Time for a vision

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Time for a vision

 One month after he was elected presidential candidate of the People Power Party (PPP), Yoon Seok-youl has launched the election campaign committee for the opposition. A delay was caused by a headline-making tug of war over the composition of the committee. On the stage of the launch ceremony on Monday, Kim Chong-in, general chairman overseeing Yoon’s campaign committee, PPP Chairman Lee Jun-seok, and Kim Byong-joon, chairman of the campaign committee, stood side by side after putting their friction behind them. They vowed to win the presidential election on March 9 no matter what.

Despite the launch of the committee, it is hard to dismiss all the discord that accompanied its formation. In a speech, PPP Chairman Lee expressed hope that no one will step in to defame him anymore. His remarks were obviously aimed at Yoon’s close aides, who were allegedly trying to alienate him from Yoon. When asked about Kim Byong-joon’s economic views the day before the ceremony, Kim Chong-in criticized him for “behaving as if he were a libertarian though he lacked economic common sense,” suggesting a possible conflict over the leadership of the party.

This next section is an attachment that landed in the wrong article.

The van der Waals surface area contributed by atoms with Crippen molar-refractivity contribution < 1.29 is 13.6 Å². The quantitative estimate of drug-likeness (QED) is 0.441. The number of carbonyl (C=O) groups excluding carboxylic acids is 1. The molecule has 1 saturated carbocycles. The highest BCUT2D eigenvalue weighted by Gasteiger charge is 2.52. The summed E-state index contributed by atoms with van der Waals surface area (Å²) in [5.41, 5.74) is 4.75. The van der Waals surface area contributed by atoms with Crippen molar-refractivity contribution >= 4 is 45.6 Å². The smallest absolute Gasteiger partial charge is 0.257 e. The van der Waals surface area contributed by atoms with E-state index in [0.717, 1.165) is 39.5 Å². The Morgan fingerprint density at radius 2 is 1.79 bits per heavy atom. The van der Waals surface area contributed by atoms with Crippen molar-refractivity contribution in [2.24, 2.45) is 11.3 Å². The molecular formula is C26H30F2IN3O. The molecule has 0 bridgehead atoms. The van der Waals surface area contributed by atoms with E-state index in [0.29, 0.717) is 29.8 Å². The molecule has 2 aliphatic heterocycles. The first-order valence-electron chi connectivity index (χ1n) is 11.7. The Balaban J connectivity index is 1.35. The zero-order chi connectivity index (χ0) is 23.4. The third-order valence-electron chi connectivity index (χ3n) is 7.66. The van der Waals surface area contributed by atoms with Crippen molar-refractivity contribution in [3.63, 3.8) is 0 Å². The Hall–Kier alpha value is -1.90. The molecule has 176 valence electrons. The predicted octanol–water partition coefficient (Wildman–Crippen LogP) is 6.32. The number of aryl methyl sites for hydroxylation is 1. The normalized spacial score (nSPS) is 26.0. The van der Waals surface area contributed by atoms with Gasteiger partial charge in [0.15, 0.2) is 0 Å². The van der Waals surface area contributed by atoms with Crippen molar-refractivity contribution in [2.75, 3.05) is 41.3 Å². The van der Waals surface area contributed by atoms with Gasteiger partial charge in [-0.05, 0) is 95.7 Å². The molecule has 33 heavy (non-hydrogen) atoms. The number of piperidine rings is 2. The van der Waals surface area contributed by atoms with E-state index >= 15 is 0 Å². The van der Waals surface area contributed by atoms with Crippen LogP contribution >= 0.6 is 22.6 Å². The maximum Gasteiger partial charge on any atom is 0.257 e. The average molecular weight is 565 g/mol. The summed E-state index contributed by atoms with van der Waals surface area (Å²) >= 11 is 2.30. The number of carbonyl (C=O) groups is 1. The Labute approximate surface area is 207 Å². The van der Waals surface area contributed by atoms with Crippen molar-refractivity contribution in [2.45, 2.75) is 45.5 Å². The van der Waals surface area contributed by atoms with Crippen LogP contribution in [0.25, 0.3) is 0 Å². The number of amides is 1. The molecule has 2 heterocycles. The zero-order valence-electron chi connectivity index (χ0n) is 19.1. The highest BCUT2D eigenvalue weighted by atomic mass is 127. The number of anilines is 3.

After watching his approval ratings decline due to the internal battle for positions on the committee, Yoon has reason to worry. A number of old boys who served previous conservative governments are flocking to the PPP in search of attractive seats in the next administration in case Yoon wins. The party’s last-minute replacement of a medical doctor as co-chair of the committee is telling. The committee cancelled the nomination of Ham Ik-byeong, a dermatologist, as co-chair of the committee just seven hours after his recruitment.

Yoon has so far stopped short of presenting a vision for the country. Despite the public’s yearning for change, Yoon’s approval rating is lower than it should be. He should present plans to tackle the challenges facing the country. In Monday’s event, Yoon promised to build a “country with strong fundamentals.” He stressed the values of freedom and fairness. He said his administration will create an environment for fair competition, build an economy in which creativity and imagination flourish, and achieve economic growth and job creation. At the same time, Yoon pledged to improve safety nets for the underprivileged.

The question is how. Yoon must convince voters with detailed ways to allow people to engage in fair competition, have sufficient opportunities and tighten social safety nets. We hope Yoon competes with his rival over how to overcome the multi-faceted challenges we face through concrete policy proposals.
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